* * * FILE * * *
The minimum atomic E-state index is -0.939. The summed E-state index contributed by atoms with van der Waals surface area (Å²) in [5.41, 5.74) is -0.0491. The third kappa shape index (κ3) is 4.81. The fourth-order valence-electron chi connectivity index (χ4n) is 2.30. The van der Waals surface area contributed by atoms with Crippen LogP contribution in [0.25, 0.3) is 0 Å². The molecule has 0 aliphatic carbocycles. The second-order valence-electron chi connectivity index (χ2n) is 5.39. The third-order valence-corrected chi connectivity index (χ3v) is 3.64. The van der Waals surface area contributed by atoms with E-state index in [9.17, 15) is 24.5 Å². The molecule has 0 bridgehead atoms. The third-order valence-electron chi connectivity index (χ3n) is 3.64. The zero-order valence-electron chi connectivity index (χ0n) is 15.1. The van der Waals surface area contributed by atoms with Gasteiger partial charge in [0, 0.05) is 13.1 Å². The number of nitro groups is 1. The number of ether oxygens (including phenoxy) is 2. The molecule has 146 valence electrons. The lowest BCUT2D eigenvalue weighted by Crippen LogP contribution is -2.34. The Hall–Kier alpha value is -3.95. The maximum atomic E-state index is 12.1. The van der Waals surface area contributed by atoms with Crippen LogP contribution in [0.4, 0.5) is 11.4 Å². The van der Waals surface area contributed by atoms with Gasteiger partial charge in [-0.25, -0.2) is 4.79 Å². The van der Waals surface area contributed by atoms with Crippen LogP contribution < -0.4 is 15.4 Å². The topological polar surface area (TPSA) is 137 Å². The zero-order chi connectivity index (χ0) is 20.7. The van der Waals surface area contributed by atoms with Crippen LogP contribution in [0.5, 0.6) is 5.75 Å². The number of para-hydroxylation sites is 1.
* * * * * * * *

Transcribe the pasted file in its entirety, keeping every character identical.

The minimum atomic E-state index is -0.939. The summed E-state index contributed by atoms with van der Waals surface area (Å²) in [5.41, 5.74) is -0.0491. The third kappa shape index (κ3) is 4.81. The fourth-order valence-electron chi connectivity index (χ4n) is 2.30. The van der Waals surface area contributed by atoms with Crippen LogP contribution in [0.25, 0.3) is 0 Å². The molecule has 0 aliphatic carbocycles. The second-order valence-electron chi connectivity index (χ2n) is 5.39. The third-order valence-corrected chi connectivity index (χ3v) is 3.64. The van der Waals surface area contributed by atoms with E-state index in [9.17, 15) is 24.5 Å². The molecule has 0 bridgehead atoms. The third-order valence-electron chi connectivity index (χ3n) is 3.64. The zero-order valence-electron chi connectivity index (χ0n) is 15.1. The van der Waals surface area contributed by atoms with Gasteiger partial charge in [0, 0.05) is 13.1 Å². The number of nitro groups is 1. The number of ether oxygens (including phenoxy) is 2. The molecule has 146 valence electrons. The lowest BCUT2D eigenvalue weighted by Crippen LogP contribution is -2.34. The Hall–Kier alpha value is -3.95. The maximum atomic E-state index is 12.1. The van der Waals surface area contributed by atoms with Crippen LogP contribution in [0.4, 0.5) is 11.4 Å². The van der Waals surface area contributed by atoms with Gasteiger partial charge in [-0.25, -0.2) is 4.79 Å². The van der Waals surface area contributed by atoms with Crippen LogP contribution < -0.4 is 15.4 Å². The topological polar surface area (TPSA) is 137 Å². The zero-order chi connectivity index (χ0) is 20.7. The van der Waals surface area contributed by atoms with Crippen LogP contribution in [0.5, 0.6) is 5.75 Å². The number of para-hydroxylation sites is 1.